And what I initially perceived was not at all according to worldly standards, just my "innocence" and idealism and not really factoring in what was outside of me and my inner world. So I had to try and re-establish myself, and factor in what I'd left out....there was a great deal of selfishness that came with that idealism and innocence.

    The roots are important. I thought I was rooted and I wasn't.

  9. #29
    Member Affably Evil's Avatar
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    Quote Originally Posted by laudanum225 View Post
    around my infj friends there is this one girl, quite smart, strong moral backbone etc (usually), artsy (a painter and graphic designer), basically fits the description of the infj in every way possible...

    i am asking this because apart from her, all my other infj friends, male or female, including me, have a tendency to be flirty but very choosy on whom to date, etc
    Now I'm not saying this behavior is impossible, since there's already been a great deal of discussion of how this kind of behavior INFJs can get involved with, but is it possible that she's been mistyped? I'd argue that being smart, having a strong moral backbone, and being artsy can all be attributed to a number of types. Has she taken the test, and if she did, how did she react to her result?

    I ask this because if she has been mistyped it'll give you a better idea understanding her state of mind right now, whether it's unhealthy behavior and figuring out how you want to deal with it. It might very well be healthy behavior for her, even though for your own type it could be something you'd judge as unhealthy. Which would help you with this:

    is she in trouble? can i help? should i just let it go and not worry about it? i mean, she is my friend and i just worry that she may be doing something she later regrets.

  10. #30
    Member Affably Evil's Avatar
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    Quote Originally Posted by Sytpg View Post
    You know that train of thought that holds that kids already know how to live life and that we just unlearn as the years pass? That's kind of how I see it.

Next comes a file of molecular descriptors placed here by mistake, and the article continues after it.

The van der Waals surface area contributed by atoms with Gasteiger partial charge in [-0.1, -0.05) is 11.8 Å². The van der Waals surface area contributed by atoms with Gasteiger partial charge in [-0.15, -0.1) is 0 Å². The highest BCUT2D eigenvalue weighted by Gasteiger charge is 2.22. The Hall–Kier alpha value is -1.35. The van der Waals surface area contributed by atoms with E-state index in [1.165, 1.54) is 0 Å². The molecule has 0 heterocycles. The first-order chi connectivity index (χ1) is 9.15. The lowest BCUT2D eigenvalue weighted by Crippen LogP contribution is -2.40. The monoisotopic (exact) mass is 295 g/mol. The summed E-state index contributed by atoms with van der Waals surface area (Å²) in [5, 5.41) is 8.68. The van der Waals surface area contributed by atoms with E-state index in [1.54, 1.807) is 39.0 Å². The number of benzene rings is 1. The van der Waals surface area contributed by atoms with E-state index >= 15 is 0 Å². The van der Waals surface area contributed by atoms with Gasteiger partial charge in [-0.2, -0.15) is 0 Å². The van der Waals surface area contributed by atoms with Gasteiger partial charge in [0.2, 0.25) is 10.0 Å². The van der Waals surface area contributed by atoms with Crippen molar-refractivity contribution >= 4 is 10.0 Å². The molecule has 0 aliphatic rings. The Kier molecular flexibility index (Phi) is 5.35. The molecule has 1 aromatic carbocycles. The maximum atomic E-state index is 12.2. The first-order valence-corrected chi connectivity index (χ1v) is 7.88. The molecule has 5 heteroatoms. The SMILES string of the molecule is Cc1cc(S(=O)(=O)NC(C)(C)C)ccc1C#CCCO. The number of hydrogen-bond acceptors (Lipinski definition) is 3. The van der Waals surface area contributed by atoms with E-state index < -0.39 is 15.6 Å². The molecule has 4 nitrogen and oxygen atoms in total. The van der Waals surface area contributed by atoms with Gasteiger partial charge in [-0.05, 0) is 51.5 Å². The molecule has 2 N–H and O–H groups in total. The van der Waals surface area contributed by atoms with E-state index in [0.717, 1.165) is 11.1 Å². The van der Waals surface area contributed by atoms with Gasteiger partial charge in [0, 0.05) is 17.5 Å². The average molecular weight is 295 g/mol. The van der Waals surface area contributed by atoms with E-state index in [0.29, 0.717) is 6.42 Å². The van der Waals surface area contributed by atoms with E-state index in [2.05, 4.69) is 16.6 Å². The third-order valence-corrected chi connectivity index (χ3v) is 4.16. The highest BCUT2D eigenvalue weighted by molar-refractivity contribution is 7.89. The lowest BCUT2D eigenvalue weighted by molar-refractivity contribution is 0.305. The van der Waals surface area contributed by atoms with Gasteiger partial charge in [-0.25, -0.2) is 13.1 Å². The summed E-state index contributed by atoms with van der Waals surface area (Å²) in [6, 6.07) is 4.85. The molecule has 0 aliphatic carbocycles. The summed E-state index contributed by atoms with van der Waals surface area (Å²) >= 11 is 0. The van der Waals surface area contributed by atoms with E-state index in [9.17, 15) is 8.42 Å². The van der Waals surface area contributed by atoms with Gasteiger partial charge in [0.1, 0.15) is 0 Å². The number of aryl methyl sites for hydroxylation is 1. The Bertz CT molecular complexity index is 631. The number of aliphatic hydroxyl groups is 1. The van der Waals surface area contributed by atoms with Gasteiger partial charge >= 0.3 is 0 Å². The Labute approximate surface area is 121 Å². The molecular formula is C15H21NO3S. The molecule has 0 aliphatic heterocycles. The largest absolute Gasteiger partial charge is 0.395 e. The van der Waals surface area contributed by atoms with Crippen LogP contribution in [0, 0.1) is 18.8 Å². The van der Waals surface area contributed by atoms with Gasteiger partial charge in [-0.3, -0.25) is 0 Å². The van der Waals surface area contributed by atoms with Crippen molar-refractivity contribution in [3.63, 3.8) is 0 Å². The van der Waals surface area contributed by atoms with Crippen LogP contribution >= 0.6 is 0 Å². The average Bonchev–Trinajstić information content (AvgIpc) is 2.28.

"Learning" for me sounds more like "unlearning". You had a vision, and you fuck up as you go along...you start listen to other people, to society, you adapt...you become more "realistic" and less idealistic...you hear the naysayers....you lose faith in your own beliefs...and in the end...you lost what made you different in the first place. You lost your innocence.

    As for mistakes, I get what you are saying. I guess, to use an extreme example, it's like : once a cheater always a cheater. I'd never trust someone who cheated on me again...as I think that reveals something about the person's character. It's not like the other person is the devil for cheating...still human...but i don't want anything to do with that person ya know? Now make that a little broader...other mistakes reveal something about your personality too.
    Learning is unlearning? And what, freedom is slavery and ignorance is strength?

    I know you're talking about learning from experience here, but it holds for learning from positive experiences just as well as the negative ones. I don't agree that the best state is the most innocent state, because one of my credos is "All knowledge is worth having." Not that you'd want to know something or that you're happy to know it, but knowing more gives you more options, more choices, and expands your reality.

    Going with your metaphor, a perfectly innocent human would have no capacity for forgiveness, because they'd've never had someone hurt them. They wouldn't need to understand compassion. Being hurt is a terrible experience, and we don't want it to happen to people, but at the same time as you go through life you'll experience wonderful things and terrible things and how you react to them, how you cultivate yourself, is how you grow and become a person. I think that as we grow older and accumulate experiences, our underlying core personality does not change, merely reveals successive versions of ourselves. And it's up to us to make sure that those versions are the best possible versions of ourselves that we can be. And a lot of that is being able to deal with harsh, hurtful realities and, as an NF not giving up on the ideals that you believe in — or being able to amend your ideals to include more of your new understanding of reality. That doesn't mean having to dump everything and starting from scratch all over again, though that's how some people do choose to go about it.

    I don't think that being realistic and being idealistic are incompatible. Being realistic is seeing the world as how it is. Being idealistic is being able to imagine the world as it should be.

    People can fail you, and hurt you, and not live up to what you believed them to be. But that doesn't mean that they can't be that person that you believed in. It just means they're human.